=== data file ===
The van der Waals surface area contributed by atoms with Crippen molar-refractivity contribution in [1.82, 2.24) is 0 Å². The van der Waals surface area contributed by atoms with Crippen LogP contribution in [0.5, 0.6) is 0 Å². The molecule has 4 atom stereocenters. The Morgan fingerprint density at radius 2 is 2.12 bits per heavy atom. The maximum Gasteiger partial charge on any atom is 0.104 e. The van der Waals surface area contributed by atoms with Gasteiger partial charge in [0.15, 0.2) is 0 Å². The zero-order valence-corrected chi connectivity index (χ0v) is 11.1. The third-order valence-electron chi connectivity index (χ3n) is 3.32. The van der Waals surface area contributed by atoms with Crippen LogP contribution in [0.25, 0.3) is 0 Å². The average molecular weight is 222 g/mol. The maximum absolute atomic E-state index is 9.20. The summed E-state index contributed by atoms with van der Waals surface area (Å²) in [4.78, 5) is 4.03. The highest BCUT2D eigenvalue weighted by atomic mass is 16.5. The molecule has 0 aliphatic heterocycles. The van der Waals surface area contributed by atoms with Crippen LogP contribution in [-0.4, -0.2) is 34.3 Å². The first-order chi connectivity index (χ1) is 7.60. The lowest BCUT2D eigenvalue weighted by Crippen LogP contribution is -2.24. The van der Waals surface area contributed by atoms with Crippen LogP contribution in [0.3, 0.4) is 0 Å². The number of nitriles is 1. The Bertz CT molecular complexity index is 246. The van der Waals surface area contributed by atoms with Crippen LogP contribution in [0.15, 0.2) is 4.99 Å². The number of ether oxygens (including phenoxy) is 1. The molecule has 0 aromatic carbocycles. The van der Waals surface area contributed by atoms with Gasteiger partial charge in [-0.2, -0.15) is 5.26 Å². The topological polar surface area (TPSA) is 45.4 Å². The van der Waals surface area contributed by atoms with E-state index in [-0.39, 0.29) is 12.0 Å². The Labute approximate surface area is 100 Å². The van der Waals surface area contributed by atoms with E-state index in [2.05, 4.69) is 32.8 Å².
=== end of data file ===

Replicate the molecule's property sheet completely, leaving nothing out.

The van der Waals surface area contributed by atoms with Crippen molar-refractivity contribution in [1.82, 2.24) is 0 Å². The van der Waals surface area contributed by atoms with Crippen LogP contribution in [0.5, 0.6) is 0 Å². The molecule has 4 atom stereocenters. The Morgan fingerprint density at radius 2 is 2.12 bits per heavy atom. The maximum Gasteiger partial charge on any atom is 0.104 e. The van der Waals surface area contributed by atoms with Gasteiger partial charge in [0.15, 0.2) is 0 Å². The zero-order valence-corrected chi connectivity index (χ0v) is 11.1. The third-order valence-electron chi connectivity index (χ3n) is 3.32. The van der Waals surface area contributed by atoms with Crippen LogP contribution in [0.25, 0.3) is 0 Å². The average molecular weight is 222 g/mol. The maximum absolute atomic E-state index is 9.20. The summed E-state index contributed by atoms with van der Waals surface area (Å²) in [4.78, 5) is 4.03. The highest BCUT2D eigenvalue weighted by atomic mass is 16.5. The molecule has 0 aliphatic heterocycles. The van der Waals surface area contributed by atoms with Crippen LogP contribution in [-0.4, -0.2) is 34.3 Å². The first-order chi connectivity index (χ1) is 7.60. The lowest BCUT2D eigenvalue weighted by Crippen LogP contribution is -2.24. The van der Waals surface area contributed by atoms with Crippen LogP contribution in [0.3, 0.4) is 0 Å². The number of nitriles is 1. The Bertz CT molecular complexity index is 246. The van der Waals surface area contributed by atoms with Crippen LogP contribution in [0.15, 0.2) is 4.99 Å². The number of ether oxygens (including phenoxy) is 1. The molecule has 0 aromatic carbocycles. The van der Waals surface area contributed by atoms with Gasteiger partial charge in [-0.2, -0.15) is 5.26 Å². The topological polar surface area (TPSA) is 45.4 Å². The van der Waals surface area contributed by atoms with E-state index in [-0.39, 0.29) is 12.0 Å². The Labute approximate surface area is 100 Å². The van der Waals surface area contributed by atoms with E-state index in [2.05, 4.69) is 32.8 Å².